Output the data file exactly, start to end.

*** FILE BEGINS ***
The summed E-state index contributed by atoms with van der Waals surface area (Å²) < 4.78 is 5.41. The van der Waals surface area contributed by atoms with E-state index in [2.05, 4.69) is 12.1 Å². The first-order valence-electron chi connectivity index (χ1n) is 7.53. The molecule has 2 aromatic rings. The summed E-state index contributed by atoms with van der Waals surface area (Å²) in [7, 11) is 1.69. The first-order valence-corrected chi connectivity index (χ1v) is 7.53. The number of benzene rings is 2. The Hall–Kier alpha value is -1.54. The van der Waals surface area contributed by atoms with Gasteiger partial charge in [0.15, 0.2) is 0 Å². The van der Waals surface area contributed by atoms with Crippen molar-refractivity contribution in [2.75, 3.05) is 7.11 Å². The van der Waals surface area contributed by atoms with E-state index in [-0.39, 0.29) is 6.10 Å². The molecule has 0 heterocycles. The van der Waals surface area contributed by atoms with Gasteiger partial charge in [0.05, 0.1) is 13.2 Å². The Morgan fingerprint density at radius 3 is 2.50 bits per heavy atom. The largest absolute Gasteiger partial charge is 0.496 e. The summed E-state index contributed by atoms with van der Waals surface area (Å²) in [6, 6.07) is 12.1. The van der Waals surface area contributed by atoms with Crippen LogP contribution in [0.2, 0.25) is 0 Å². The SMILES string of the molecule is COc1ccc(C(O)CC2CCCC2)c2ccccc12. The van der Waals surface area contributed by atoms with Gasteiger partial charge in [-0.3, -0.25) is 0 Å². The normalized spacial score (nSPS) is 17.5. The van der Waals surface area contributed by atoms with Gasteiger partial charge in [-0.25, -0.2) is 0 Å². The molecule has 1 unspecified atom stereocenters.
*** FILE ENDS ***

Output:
The summed E-state index contributed by atoms with van der Waals surface area (Å²) < 4.78 is 5.41. The van der Waals surface area contributed by atoms with E-state index in [2.05, 4.69) is 12.1 Å². The first-order valence-electron chi connectivity index (χ1n) is 7.53. The molecule has 2 aromatic rings. The summed E-state index contributed by atoms with van der Waals surface area (Å²) in [7, 11) is 1.69. The first-order valence-corrected chi connectivity index (χ1v) is 7.53. The number of benzene rings is 2. The Hall–Kier alpha value is -1.54. The van der Waals surface area contributed by atoms with Gasteiger partial charge in [0.15, 0.2) is 0 Å². The van der Waals surface area contributed by atoms with Crippen molar-refractivity contribution in [2.75, 3.05) is 7.11 Å². The van der Waals surface area contributed by atoms with E-state index in [-0.39, 0.29) is 6.10 Å². The molecule has 0 heterocycles. The van der Waals surface area contributed by atoms with Gasteiger partial charge in [0.05, 0.1) is 13.2 Å². The Morgan fingerprint density at radius 3 is 2.50 bits per heavy atom. The largest absolute Gasteiger partial charge is 0.496 e. The summed E-state index contributed by atoms with van der Waals surface area (Å²) in [6, 6.07) is 12.1. The van der Waals surface area contributed by atoms with Crippen LogP contribution in [0.2, 0.25) is 0 Å². The SMILES string of the molecule is COc1ccc(C(O)CC2CCCC2)c2ccccc12. The van der Waals surface area contributed by atoms with Gasteiger partial charge in [-0.3, -0.25) is 0 Å². The normalized spacial score (nSPS) is 17.5. The van der Waals surface area contributed by atoms with Gasteiger partial charge in [-0.25, -0.2) is 0 Å². The molecule has 1 unspecified atom stereocenters.